- Debts collected over the years by the present administration and the previous are causing serious fiscal headache
- From January to November 2021, 97.5 percent of Nigerian government's revenue was spent on servicing old debts
- With just a little over 5 percent revenue left, Nigerian government was forced to reply on the N4.3 trillion loan to cover other expenditures
In the first nine months of 2021, Nigeria spent N4.2 trillion paying its debt. The Minister for Finance, Zainab Ahmed disclosed this during a public presentation of the 2022 FGN approved budget on Wednesday, 5 January 2021.
Breakdown of the retained earnings shows oil generated N970 billion, while non-oil tax revenues totalled N1.62 trillion.
For non-oil revenue, N718.58 billion was made from Companies Income Tax (CIT) and N360.56 billion from Value Added Tax (VAT) collections respectively.
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Custom revenues amounted to N360.56 billion, while federation account levies made 38.36 billion.
Other revenues collected can be seen from the chart above.
By implication, going by the 4.2 trillion debt serviced, which is 97.5 percent of the retained revenue (N4.30tn), for every N100 earned, the FG spends N98 in servicing debt.
More debts in 2022
During the presentation, the Minister of Finance offered little hope Nigeria is ending this fiscal storm anytime soon as government plans to borrow more in 2022.
A session of the presentation showed N6.68trillion was borrowed in the first nine months of 2021, N1.65 billion higher than the initial N5.03 trillion planned earlier in the year.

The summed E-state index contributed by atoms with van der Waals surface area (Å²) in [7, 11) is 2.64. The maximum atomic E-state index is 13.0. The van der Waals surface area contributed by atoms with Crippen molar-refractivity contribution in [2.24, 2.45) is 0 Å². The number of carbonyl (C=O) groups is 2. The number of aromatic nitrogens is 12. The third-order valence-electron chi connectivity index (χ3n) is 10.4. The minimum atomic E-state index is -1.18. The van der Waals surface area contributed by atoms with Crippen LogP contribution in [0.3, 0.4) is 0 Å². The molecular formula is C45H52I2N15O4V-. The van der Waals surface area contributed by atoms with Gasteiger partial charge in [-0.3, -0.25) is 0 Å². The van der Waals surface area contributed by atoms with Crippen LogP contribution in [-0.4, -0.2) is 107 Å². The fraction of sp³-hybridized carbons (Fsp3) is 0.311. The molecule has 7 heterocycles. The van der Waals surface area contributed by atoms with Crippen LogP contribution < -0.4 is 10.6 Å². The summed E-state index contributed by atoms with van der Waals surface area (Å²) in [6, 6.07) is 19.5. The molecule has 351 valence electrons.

While Nigeria is expected to have an overall budget deficit of N6.39tn for 2022. This will be financed by borrowings.
Ahmed revealed that the borrowing will come from domestic and foreign sources (N2.57tn) respectively, while Multi-lateral /bi-lateral loan drawdowns of N1.16tn and Privatisation Proceeds N90.7bn will also be use to cover the deficits.
When contacted, an economist Kunle Lawal explained that the problem, however, with Nigeria’s borrowing is the piling interest rates which could make Nigeria’s debt even more expensive.
According to him, there is a long held agreed economic theory, which states that rising debt as a share of the economy would drive up the amount of money governments must pay in interest to borrowers.
Hence, in Nigeria’s quest to offset debts, she would have to borrow even more.
Lawal further listed the problems of government borrowing as higher debt interest payments, a need to raise taxes, and, sometimes, inflationary pressures (printing more money).
Railway, satellite lead list of 15 projects nigeria agreed N2.50trn loan with china
Meanwhile, the Debt Management Office (DMO) has announced Nigeria's overall public debt has risen to N38 trillion as of September 30, 2021.
The loan from China is one area many Nigerians are interested in amid stories of assets being seized from nations unable to repay their debt.
DMO has now released a thorough analysis of loans received from China in the last 13 years, including how much has been returned and for what projects the funds were obtained.